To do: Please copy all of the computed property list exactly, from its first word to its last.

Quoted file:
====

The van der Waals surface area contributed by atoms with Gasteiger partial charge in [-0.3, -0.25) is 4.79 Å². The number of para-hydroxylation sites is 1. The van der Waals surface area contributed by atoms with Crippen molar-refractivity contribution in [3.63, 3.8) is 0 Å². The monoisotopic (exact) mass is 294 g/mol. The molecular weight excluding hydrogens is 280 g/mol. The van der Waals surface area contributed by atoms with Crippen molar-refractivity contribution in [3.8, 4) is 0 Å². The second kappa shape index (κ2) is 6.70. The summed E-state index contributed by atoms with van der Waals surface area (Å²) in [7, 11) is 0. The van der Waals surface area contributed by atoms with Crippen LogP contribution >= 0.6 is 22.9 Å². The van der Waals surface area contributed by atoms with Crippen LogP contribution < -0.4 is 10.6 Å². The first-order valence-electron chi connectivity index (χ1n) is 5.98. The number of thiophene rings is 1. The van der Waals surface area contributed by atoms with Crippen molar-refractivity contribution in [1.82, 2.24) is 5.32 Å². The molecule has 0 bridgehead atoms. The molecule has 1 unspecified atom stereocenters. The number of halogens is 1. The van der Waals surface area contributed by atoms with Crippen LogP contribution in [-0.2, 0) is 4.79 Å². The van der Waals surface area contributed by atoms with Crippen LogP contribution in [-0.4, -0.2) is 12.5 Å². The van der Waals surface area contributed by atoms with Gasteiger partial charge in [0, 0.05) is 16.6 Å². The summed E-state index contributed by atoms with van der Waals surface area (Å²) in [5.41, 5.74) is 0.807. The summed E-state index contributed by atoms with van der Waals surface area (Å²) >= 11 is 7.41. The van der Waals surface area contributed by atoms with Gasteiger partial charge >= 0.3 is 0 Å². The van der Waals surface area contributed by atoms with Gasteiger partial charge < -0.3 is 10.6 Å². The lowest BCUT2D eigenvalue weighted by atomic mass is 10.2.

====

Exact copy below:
The van der Waals surface area contributed by atoms with Gasteiger partial charge in [-0.3, -0.25) is 4.79 Å². The number of para-hydroxylation sites is 1. The van der Waals surface area contributed by atoms with Crippen molar-refractivity contribution in [3.63, 3.8) is 0 Å². The monoisotopic (exact) mass is 294 g/mol. The molecular weight excluding hydrogens is 280 g/mol. The van der Waals surface area contributed by atoms with Crippen molar-refractivity contribution in [3.8, 4) is 0 Å². The second kappa shape index (κ2) is 6.70. The summed E-state index contributed by atoms with van der Waals surface area (Å²) in [7, 11) is 0. The van der Waals surface area contributed by atoms with Crippen LogP contribution >= 0.6 is 22.9 Å². The van der Waals surface area contributed by atoms with Crippen LogP contribution < -0.4 is 10.6 Å². The first-order valence-electron chi connectivity index (χ1n) is 5.98. The number of thiophene rings is 1. The van der Waals surface area contributed by atoms with Crippen molar-refractivity contribution in [1.82, 2.24) is 5.32 Å². The molecule has 0 bridgehead atoms. The molecule has 1 unspecified atom stereocenters. The number of halogens is 1. The van der Waals surface area contributed by atoms with Crippen LogP contribution in [-0.2, 0) is 4.79 Å². The van der Waals surface area contributed by atoms with Crippen LogP contribution in [-0.4, -0.2) is 12.5 Å². The van der Waals surface area contributed by atoms with Gasteiger partial charge in [0, 0.05) is 16.6 Å². The summed E-state index contributed by atoms with van der Waals surface area (Å²) in [5.41, 5.74) is 0.807. The summed E-state index contributed by atoms with van der Waals surface area (Å²) >= 11 is 7.41. The van der Waals surface area contributed by atoms with Gasteiger partial charge >= 0.3 is 0 Å². The van der Waals surface area contributed by atoms with Gasteiger partial charge < -0.3 is 10.6 Å². The lowest BCUT2D eigenvalue weighted by atomic mass is 10.2.